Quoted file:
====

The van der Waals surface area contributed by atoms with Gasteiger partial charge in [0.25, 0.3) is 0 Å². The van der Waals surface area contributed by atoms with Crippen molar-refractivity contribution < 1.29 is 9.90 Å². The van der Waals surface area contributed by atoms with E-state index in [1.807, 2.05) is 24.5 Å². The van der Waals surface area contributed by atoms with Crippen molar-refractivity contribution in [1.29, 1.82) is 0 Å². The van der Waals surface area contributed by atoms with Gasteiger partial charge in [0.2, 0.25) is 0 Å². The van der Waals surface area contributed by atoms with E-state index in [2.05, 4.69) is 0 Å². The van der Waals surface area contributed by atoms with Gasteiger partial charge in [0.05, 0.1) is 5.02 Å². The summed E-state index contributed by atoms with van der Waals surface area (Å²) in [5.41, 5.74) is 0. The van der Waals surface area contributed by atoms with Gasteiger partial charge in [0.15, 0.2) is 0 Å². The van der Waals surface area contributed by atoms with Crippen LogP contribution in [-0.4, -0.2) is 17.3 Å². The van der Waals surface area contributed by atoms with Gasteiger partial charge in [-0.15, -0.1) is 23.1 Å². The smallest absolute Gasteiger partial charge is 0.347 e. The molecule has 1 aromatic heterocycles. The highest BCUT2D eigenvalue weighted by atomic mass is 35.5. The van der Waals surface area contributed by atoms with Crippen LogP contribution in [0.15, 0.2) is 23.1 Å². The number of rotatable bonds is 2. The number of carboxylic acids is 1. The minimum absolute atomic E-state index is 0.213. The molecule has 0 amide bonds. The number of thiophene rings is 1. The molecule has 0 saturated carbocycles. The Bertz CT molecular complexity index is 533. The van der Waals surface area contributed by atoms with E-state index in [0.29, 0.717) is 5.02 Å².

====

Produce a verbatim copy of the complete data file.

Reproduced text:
The van der Waals surface area contributed by atoms with Gasteiger partial charge in [0.25, 0.3) is 0 Å². The van der Waals surface area contributed by atoms with Crippen molar-refractivity contribution < 1.29 is 9.90 Å². The van der Waals surface area contributed by atoms with E-state index in [1.807, 2.05) is 24.5 Å². The van der Waals surface area contributed by atoms with Crippen molar-refractivity contribution in [1.29, 1.82) is 0 Å². The van der Waals surface area contributed by atoms with Gasteiger partial charge in [0.2, 0.25) is 0 Å². The van der Waals surface area contributed by atoms with E-state index in [2.05, 4.69) is 0 Å². The van der Waals surface area contributed by atoms with Gasteiger partial charge in [0.05, 0.1) is 5.02 Å². The summed E-state index contributed by atoms with van der Waals surface area (Å²) in [5.41, 5.74) is 0. The van der Waals surface area contributed by atoms with Gasteiger partial charge in [0.15, 0.2) is 0 Å². The van der Waals surface area contributed by atoms with Crippen LogP contribution in [-0.4, -0.2) is 17.3 Å². The van der Waals surface area contributed by atoms with Gasteiger partial charge in [-0.15, -0.1) is 23.1 Å². The smallest absolute Gasteiger partial charge is 0.347 e. The molecule has 1 aromatic heterocycles. The highest BCUT2D eigenvalue weighted by atomic mass is 35.5. The van der Waals surface area contributed by atoms with Crippen LogP contribution in [0.15, 0.2) is 23.1 Å². The number of rotatable bonds is 2. The number of carboxylic acids is 1. The minimum absolute atomic E-state index is 0.213. The molecule has 0 amide bonds. The number of thiophene rings is 1. The molecule has 0 saturated carbocycles. The Bertz CT molecular complexity index is 533. The van der Waals surface area contributed by atoms with E-state index in [0.29, 0.717) is 5.02 Å².